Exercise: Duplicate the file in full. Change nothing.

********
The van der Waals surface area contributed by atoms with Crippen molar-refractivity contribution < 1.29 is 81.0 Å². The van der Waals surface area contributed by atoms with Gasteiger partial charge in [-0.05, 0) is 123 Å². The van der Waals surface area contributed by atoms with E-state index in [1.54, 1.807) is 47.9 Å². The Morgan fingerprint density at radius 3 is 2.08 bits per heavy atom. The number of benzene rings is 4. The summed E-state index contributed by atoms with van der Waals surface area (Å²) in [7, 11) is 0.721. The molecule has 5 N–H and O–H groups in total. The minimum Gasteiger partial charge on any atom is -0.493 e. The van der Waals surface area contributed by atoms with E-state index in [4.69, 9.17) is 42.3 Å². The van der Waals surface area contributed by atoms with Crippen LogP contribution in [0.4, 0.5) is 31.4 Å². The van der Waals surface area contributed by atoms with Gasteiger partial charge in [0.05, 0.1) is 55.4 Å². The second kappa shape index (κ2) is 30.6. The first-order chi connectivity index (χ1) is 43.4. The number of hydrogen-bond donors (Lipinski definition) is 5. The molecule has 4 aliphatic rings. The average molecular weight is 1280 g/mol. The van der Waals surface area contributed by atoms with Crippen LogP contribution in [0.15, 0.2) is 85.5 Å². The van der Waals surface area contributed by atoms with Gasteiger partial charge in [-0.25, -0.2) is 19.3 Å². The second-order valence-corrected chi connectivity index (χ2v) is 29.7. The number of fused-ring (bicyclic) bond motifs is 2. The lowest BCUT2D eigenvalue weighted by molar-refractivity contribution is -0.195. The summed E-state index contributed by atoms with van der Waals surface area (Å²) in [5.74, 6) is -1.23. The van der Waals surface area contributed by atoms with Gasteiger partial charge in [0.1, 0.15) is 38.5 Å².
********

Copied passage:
The van der Waals surface area contributed by atoms with Crippen molar-refractivity contribution < 1.29 is 81.0 Å². The van der Waals surface area contributed by atoms with Gasteiger partial charge in [-0.05, 0) is 123 Å². The van der Waals surface area contributed by atoms with E-state index in [1.54, 1.807) is 47.9 Å². The Morgan fingerprint density at radius 3 is 2.08 bits per heavy atom. The number of benzene rings is 4. The summed E-state index contributed by atoms with van der Waals surface area (Å²) in [7, 11) is 0.721. The molecule has 5 N–H and O–H groups in total. The minimum Gasteiger partial charge on any atom is -0.493 e. The van der Waals surface area contributed by atoms with E-state index in [4.69, 9.17) is 42.3 Å². The van der Waals surface area contributed by atoms with Crippen LogP contribution in [0.4, 0.5) is 31.4 Å². The van der Waals surface area contributed by atoms with Gasteiger partial charge in [0.05, 0.1) is 55.4 Å². The second kappa shape index (κ2) is 30.6. The first-order chi connectivity index (χ1) is 43.4. The number of hydrogen-bond donors (Lipinski definition) is 5. The molecule has 4 aliphatic rings. The average molecular weight is 1280 g/mol. The van der Waals surface area contributed by atoms with Crippen LogP contribution in [0.15, 0.2) is 85.5 Å². The van der Waals surface area contributed by atoms with Gasteiger partial charge in [-0.25, -0.2) is 19.3 Å². The second-order valence-corrected chi connectivity index (χ2v) is 29.7. The number of fused-ring (bicyclic) bond motifs is 2. The lowest BCUT2D eigenvalue weighted by molar-refractivity contribution is -0.195. The summed E-state index contributed by atoms with van der Waals surface area (Å²) in [5.74, 6) is -1.23. The van der Waals surface area contributed by atoms with Gasteiger partial charge in [0.1, 0.15) is 38.5 Å².